A double standard?

So, what makes India so valuable for Washington right now?

Surpassing China this year as the most populated country is not a sufficient reason by itself. As American attention in global competition focuses more on China, cooperation with other actors surrounding the Asian giant has become more important. The U.S. has been shifting their foreign policy priorities towards Asia since the time of President Barack Obama. China is now a frequent topic at NATO.

The quad, an alliance founded 15 years ago with the goal of providing stability in the Indo-Pacific area, consists of the U.S., Japan, Australia and India. The structure, which had shortcomings at first but saw an attempt at revival during the presidency of Donald Trump, clearly aims to encircle China.

Modi is popular on both sides of the Atlantic.

India needs such an alliance, since they have a historic rivalry with China. The two countries even went to war in 1962 over their disputed border running through the Himalayas. India may have surpassed China in population, but lags behind in terms of its economy and military. This makes a regional alliance headed by the U.S. the perfect opportunity for New Delhi. India has responded positively to American moves towards them, despite their close relationship with Russia since the days of the Cold War.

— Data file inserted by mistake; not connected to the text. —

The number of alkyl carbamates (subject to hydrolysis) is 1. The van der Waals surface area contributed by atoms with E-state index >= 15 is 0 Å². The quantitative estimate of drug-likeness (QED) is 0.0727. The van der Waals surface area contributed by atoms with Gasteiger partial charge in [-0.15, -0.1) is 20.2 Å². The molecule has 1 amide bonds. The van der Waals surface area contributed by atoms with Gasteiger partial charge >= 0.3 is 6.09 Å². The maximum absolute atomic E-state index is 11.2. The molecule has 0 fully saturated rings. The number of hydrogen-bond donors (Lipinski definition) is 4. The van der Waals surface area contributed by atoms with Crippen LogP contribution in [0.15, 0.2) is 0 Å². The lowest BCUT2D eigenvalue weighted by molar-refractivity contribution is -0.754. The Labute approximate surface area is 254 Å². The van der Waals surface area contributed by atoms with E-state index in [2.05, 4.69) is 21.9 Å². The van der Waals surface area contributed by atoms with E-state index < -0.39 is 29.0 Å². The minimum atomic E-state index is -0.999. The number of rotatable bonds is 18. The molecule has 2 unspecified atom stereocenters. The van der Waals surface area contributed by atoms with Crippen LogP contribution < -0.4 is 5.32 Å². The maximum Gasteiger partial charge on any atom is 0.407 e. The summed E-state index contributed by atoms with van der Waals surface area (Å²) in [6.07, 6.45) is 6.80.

The U.S., meanwhile, is willing to use whatever means necessary to encircle China. While India's economy continues to face challenges, they are not a player which can be ignored in the competition with China. India’s special relationship with Pakistan is also another reason for the American willingness to do whatever it takes to have New Delhi on their side.

Recep Tayyip Erdogan, President of Turkey.

Turkey's Erdogan pictured at the NATO summit in Vilnius, Lithuania.

Thomas Trutschel/dpa via ZUMA

Rights violations ignored

Meanwhile, rights violations in the largest democracy in the world, or the purchase of weapon systems from the Russians, are easy to ignore. Turkey, on the other hand, has the same issues, but doesn’t get the same credit, because Turkey’s influence in international politics is not that great.

Modi is popular on both sides of the Atlantic. The Indian President was hosted by President Emmanuel Macron of France at the Bastille Day festivities, right after the NATO summit. The French public started to debate New Delhi’s majoritarian politics and the oppression of the opposition, Muslims foremost. Such issues were left in the shadow of the high-level politics, just as in the U.S..

If one is holding the right cards, they may receive a special dinner in Washington.

It seems like Macron’s priority is selling weapons to India. While India receives a significant portion of their weapon supplies from Russia, it can be assumed that they are taking note of the Russian military’s performance in Ukraine. India is not likely to pass a willing France by as they look for alternative suppliers. Therefore, a deal was made for the purchase of French-made Rafale fighter jets and submarines. This is sort of a consolation for the French since they lost the submarine deal with Australia. Whether they aim to have political influence on India with this deal or not is another question.